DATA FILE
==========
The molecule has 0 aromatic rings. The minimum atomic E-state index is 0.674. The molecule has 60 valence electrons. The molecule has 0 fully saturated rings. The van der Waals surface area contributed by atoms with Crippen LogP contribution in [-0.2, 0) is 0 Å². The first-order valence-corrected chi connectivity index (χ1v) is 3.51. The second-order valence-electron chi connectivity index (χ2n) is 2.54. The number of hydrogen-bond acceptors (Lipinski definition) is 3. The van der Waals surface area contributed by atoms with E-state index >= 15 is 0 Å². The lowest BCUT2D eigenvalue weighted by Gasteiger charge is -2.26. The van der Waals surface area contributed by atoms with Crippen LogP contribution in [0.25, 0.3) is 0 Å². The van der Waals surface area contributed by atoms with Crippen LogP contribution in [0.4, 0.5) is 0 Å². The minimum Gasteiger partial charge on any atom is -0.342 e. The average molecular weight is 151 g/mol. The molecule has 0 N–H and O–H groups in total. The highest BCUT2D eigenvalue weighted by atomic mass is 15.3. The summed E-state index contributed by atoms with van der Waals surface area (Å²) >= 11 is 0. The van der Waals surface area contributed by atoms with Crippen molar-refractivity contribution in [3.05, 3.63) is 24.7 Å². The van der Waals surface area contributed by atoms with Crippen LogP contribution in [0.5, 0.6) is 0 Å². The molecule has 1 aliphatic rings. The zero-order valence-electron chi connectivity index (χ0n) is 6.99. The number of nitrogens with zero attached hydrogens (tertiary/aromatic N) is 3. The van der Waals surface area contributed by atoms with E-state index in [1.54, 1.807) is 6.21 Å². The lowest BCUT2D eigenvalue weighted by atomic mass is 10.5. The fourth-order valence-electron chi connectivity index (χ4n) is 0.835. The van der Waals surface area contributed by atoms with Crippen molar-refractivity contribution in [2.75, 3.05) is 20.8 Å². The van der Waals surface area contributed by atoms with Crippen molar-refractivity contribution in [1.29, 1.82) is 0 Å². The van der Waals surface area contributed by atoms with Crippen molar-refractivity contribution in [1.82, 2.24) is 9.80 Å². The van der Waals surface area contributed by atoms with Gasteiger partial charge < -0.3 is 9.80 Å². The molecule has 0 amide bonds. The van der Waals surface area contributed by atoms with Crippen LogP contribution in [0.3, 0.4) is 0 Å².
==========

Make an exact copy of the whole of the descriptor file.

The molecule has 0 aromatic rings. The minimum atomic E-state index is 0.674. The molecule has 60 valence electrons. The molecule has 0 fully saturated rings. The van der Waals surface area contributed by atoms with Crippen LogP contribution in [-0.2, 0) is 0 Å². The first-order valence-corrected chi connectivity index (χ1v) is 3.51. The second-order valence-electron chi connectivity index (χ2n) is 2.54. The number of hydrogen-bond acceptors (Lipinski definition) is 3. The van der Waals surface area contributed by atoms with E-state index >= 15 is 0 Å². The lowest BCUT2D eigenvalue weighted by Gasteiger charge is -2.26. The van der Waals surface area contributed by atoms with Crippen LogP contribution in [0.25, 0.3) is 0 Å². The van der Waals surface area contributed by atoms with Crippen LogP contribution in [0.4, 0.5) is 0 Å². The minimum Gasteiger partial charge on any atom is -0.342 e. The average molecular weight is 151 g/mol. The molecule has 0 N–H and O–H groups in total. The highest BCUT2D eigenvalue weighted by atomic mass is 15.3. The summed E-state index contributed by atoms with van der Waals surface area (Å²) >= 11 is 0. The van der Waals surface area contributed by atoms with Crippen molar-refractivity contribution in [3.05, 3.63) is 24.7 Å². The van der Waals surface area contributed by atoms with Crippen LogP contribution in [0.5, 0.6) is 0 Å². The molecule has 1 aliphatic rings. The zero-order valence-electron chi connectivity index (χ0n) is 6.99. The number of nitrogens with zero attached hydrogens (tertiary/aromatic N) is 3. The van der Waals surface area contributed by atoms with E-state index in [1.54, 1.807) is 6.21 Å². The lowest BCUT2D eigenvalue weighted by atomic mass is 10.5. The fourth-order valence-electron chi connectivity index (χ4n) is 0.835. The van der Waals surface area contributed by atoms with Crippen molar-refractivity contribution in [2.75, 3.05) is 20.8 Å². The van der Waals surface area contributed by atoms with Crippen molar-refractivity contribution in [1.29, 1.82) is 0 Å². The van der Waals surface area contributed by atoms with Crippen molar-refractivity contribution in [1.82, 2.24) is 9.80 Å². The van der Waals surface area contributed by atoms with Gasteiger partial charge < -0.3 is 9.80 Å². The molecule has 0 amide bonds. The van der Waals surface area contributed by atoms with Crippen LogP contribution in [0.3, 0.4) is 0 Å².